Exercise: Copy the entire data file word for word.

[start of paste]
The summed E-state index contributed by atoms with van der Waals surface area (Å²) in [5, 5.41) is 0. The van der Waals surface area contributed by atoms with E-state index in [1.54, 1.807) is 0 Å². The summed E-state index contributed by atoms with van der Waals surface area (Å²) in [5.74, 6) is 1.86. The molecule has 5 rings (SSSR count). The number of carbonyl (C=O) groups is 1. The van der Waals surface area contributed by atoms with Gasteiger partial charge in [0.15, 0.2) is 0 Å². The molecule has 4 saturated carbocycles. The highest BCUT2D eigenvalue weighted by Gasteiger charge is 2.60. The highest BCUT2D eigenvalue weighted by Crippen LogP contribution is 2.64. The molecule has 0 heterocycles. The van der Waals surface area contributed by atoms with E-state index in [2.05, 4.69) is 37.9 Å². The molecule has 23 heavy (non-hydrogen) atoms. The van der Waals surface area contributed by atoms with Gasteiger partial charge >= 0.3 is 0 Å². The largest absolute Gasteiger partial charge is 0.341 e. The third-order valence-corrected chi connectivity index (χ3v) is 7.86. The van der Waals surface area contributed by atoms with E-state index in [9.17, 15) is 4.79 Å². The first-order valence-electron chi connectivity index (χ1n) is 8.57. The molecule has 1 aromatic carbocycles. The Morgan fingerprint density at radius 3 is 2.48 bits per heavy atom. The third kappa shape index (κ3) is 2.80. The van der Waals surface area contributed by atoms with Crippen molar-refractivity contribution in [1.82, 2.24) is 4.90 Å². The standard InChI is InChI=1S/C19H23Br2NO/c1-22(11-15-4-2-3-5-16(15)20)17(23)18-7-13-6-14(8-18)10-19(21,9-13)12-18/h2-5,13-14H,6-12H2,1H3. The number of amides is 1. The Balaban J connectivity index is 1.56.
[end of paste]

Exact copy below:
The summed E-state index contributed by atoms with van der Waals surface area (Å²) in [5, 5.41) is 0. The van der Waals surface area contributed by atoms with E-state index in [1.54, 1.807) is 0 Å². The summed E-state index contributed by atoms with van der Waals surface area (Å²) in [5.74, 6) is 1.86. The molecule has 5 rings (SSSR count). The number of carbonyl (C=O) groups is 1. The van der Waals surface area contributed by atoms with Gasteiger partial charge in [0.15, 0.2) is 0 Å². The molecule has 4 saturated carbocycles. The highest BCUT2D eigenvalue weighted by Gasteiger charge is 2.60. The highest BCUT2D eigenvalue weighted by Crippen LogP contribution is 2.64. The molecule has 0 heterocycles. The van der Waals surface area contributed by atoms with E-state index in [2.05, 4.69) is 37.9 Å². The molecule has 23 heavy (non-hydrogen) atoms. The van der Waals surface area contributed by atoms with Gasteiger partial charge >= 0.3 is 0 Å². The largest absolute Gasteiger partial charge is 0.341 e. The third-order valence-corrected chi connectivity index (χ3v) is 7.86. The van der Waals surface area contributed by atoms with E-state index in [9.17, 15) is 4.79 Å². The first-order valence-electron chi connectivity index (χ1n) is 8.57. The molecule has 1 aromatic carbocycles. The Morgan fingerprint density at radius 3 is 2.48 bits per heavy atom. The third kappa shape index (κ3) is 2.80. The van der Waals surface area contributed by atoms with Crippen molar-refractivity contribution in [1.82, 2.24) is 4.90 Å². The standard InChI is InChI=1S/C19H23Br2NO/c1-22(11-15-4-2-3-5-16(15)20)17(23)18-7-13-6-14(8-18)10-19(21,9-13)12-18/h2-5,13-14H,6-12H2,1H3. The number of amides is 1. The Balaban J connectivity index is 1.56.